Originally published on Wed January 28, 2015 6:09 am
Nearly 54 years after their arrest, some of the first civil rights protesters to serve prison time for sitting at an all-white lunch counter were back in court Wednesday. A judge in Rock Hill, South Carolina cleared them of their convictions for trespassing.
In 1961, a group of nine college students from Friendship College walked into McCrory's Five and Dime Drugstore and sat down in protest to legal segregation in restaurants. Blacks were forbidden from sitting at the lunch counter so they were quickly taken to jail.
Originally published on Tue January 27, 2015 1:54 pm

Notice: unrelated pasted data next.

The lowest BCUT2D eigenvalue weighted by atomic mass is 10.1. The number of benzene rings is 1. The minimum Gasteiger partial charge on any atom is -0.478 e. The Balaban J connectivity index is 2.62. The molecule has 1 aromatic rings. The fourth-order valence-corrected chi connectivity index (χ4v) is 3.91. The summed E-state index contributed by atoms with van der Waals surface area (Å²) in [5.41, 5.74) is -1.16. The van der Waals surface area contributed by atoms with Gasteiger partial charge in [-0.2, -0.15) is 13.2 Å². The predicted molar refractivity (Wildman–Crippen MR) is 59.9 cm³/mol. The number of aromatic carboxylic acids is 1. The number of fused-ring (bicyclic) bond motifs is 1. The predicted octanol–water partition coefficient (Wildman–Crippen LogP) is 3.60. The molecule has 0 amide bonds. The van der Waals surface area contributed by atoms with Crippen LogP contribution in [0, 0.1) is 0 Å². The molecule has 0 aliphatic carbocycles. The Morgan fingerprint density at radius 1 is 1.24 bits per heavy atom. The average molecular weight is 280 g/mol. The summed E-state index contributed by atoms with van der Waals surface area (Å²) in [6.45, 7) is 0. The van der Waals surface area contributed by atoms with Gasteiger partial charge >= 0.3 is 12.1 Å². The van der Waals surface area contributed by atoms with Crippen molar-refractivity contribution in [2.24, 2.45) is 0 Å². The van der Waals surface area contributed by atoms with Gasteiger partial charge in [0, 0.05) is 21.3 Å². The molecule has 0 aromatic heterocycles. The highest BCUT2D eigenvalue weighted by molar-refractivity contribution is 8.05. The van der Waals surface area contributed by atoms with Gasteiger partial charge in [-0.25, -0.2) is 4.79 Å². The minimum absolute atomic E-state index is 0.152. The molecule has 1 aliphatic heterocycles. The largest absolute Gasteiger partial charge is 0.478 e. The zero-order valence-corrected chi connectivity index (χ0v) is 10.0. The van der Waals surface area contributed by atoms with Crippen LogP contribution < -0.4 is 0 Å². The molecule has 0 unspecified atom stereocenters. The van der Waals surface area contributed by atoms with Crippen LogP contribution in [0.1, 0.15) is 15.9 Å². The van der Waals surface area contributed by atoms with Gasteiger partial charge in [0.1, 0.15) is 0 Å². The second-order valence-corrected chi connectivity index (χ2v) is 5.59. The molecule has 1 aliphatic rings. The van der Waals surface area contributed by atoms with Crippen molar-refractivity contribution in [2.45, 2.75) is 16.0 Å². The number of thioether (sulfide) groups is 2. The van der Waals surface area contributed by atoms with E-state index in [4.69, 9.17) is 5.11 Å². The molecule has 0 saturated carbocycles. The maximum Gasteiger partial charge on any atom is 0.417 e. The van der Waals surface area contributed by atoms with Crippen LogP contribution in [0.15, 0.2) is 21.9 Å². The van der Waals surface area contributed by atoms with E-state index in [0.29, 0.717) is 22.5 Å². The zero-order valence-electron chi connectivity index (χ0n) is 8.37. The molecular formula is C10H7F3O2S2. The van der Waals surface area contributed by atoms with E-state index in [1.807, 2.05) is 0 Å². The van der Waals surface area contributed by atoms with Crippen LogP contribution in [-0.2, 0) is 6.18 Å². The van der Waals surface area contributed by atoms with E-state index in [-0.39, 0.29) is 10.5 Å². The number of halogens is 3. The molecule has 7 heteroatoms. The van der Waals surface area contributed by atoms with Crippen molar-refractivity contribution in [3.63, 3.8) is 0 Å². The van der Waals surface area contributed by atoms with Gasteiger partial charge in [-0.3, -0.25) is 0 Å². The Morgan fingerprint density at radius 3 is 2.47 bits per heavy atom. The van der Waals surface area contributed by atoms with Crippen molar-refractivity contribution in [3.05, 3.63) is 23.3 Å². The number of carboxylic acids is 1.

Could a 12-step program, with its Christian roots, help addicts recover on a conservative Muslim island in the Indian Ocean?
Suleiman Mauly was desperate to find out. He'd been using heroin in his native Zanzibar since age 17. The island nation is a key stop for heroin smuggled from Pakistan and Afghanistan to Europe. An estimated 7 percent of the 1 million inhabitants are heroin addicts.
Mauly had tried to get clean a couple of times. It didn't work. Then he discovered a 12-step program in Mombasa, Kenya.
Originally published on Tue January 27, 2015 2:27 pm
The remains of a World War II soldier who died in a prisoner of war camp in the Philippines — and the subject of a joint NPR/ProPublica investigation last year — have been identified as Pvt. Arthur "Bud" Kelder. His identification came after a long legal battle between his family and the Pentagon.